munist at the Detroit hearings;
and Prof. emeritus, John L.
Brumm of the journalism depart-
ment.
Though the Executive Com-
mittee still feels it would be desir-
able for the scheduled speakers to
be heard in Ann Arbor, it has can-
celled the discussion "merely to
avoid confusing the current de-
bate concerning campus speakers."
In place of the cancelled pro-
gram the meteing at 8 p.m. today
in the League will be devoted to
giving consideration to the prob-
lems involved in the sponsorship
of speakers in a college communi-
ty.

q,"Star Spangled Banner." .
"I told the crowd that Wayne is
trading five and ten cent morality
for Kresge Grants," he said. "I
tried to tell them how the demo-
cratic tradition of the American
Youth for Democracy has been
squashed on this campus."
"Then Glenn Irving came, out
of the crowd and challenged me
to a fight," Cherveny said. "He
claimed that I was a member of
the Wayne Communist group
when he was."
Cherveny told Irving, a former
Communist who left the party,
that he was against force and vio-
lence and refused to fight.
MEANWHILE, Detroit Police
who had been alerted and were on*
campus, stepped in to prevent the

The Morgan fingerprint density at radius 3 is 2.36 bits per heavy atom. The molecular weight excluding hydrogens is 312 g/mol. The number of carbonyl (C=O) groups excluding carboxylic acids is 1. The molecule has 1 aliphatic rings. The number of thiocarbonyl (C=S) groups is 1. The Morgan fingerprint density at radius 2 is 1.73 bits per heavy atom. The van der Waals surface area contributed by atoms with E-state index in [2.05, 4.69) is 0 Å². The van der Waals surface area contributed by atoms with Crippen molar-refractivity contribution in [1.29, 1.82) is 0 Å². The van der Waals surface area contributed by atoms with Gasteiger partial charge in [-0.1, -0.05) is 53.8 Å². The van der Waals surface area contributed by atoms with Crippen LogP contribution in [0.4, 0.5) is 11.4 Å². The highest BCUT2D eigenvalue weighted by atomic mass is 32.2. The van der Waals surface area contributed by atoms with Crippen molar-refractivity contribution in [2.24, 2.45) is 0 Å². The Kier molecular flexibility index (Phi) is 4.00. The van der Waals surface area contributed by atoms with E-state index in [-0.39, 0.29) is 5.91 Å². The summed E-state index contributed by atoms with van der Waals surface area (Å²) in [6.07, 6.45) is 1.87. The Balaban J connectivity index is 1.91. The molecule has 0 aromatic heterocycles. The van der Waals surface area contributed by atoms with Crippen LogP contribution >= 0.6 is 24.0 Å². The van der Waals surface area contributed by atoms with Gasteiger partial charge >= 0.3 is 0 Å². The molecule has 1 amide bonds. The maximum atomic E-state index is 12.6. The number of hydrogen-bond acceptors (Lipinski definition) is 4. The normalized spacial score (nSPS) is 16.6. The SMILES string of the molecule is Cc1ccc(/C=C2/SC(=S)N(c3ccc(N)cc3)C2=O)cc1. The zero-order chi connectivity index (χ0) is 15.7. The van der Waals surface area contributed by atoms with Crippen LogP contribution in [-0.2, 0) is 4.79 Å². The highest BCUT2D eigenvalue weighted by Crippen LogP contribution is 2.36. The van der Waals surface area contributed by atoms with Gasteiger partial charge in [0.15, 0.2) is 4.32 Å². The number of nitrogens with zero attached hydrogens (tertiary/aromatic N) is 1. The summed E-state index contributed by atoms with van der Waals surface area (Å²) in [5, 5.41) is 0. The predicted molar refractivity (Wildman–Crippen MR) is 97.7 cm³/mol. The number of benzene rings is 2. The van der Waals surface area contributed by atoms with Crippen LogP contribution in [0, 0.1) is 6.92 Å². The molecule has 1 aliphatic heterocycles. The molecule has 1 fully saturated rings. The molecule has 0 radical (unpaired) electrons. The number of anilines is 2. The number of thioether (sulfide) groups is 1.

brewing riot by separating the two
men.
At 1 p.m. as the crowd drifted
away and tempers cooled, Cher-
veny was served with a subpoena
to appear before the House Com-
mittee at 2:30 p.m. However,
the Committee never got around
to hearing him.
When the Committee first vis-
ited Detroit two weeks ago, Cher-
veny was called for questioning.
At that time he refused to testify.
Then the day following this re-
fusal he appeared in the Commit-i
tee room at noon recess, declared
that his fellow workers wanted to
lynch him, and demanded the:
Committee's protection.

ARTHUR MCPHAUL
.. . did he pay dues?
* * *
paganda was spread to the 50,000
members of Ford Local 600, the
largest group in the CIO, through
its official organ, "Ford Facts."
He claimed that Communists
gained control of the local by
aiming at election to secondary
positions.
Last witness, Archie Acciacca,
president of the local's Dearborn
Stamping Plant unit and an ad-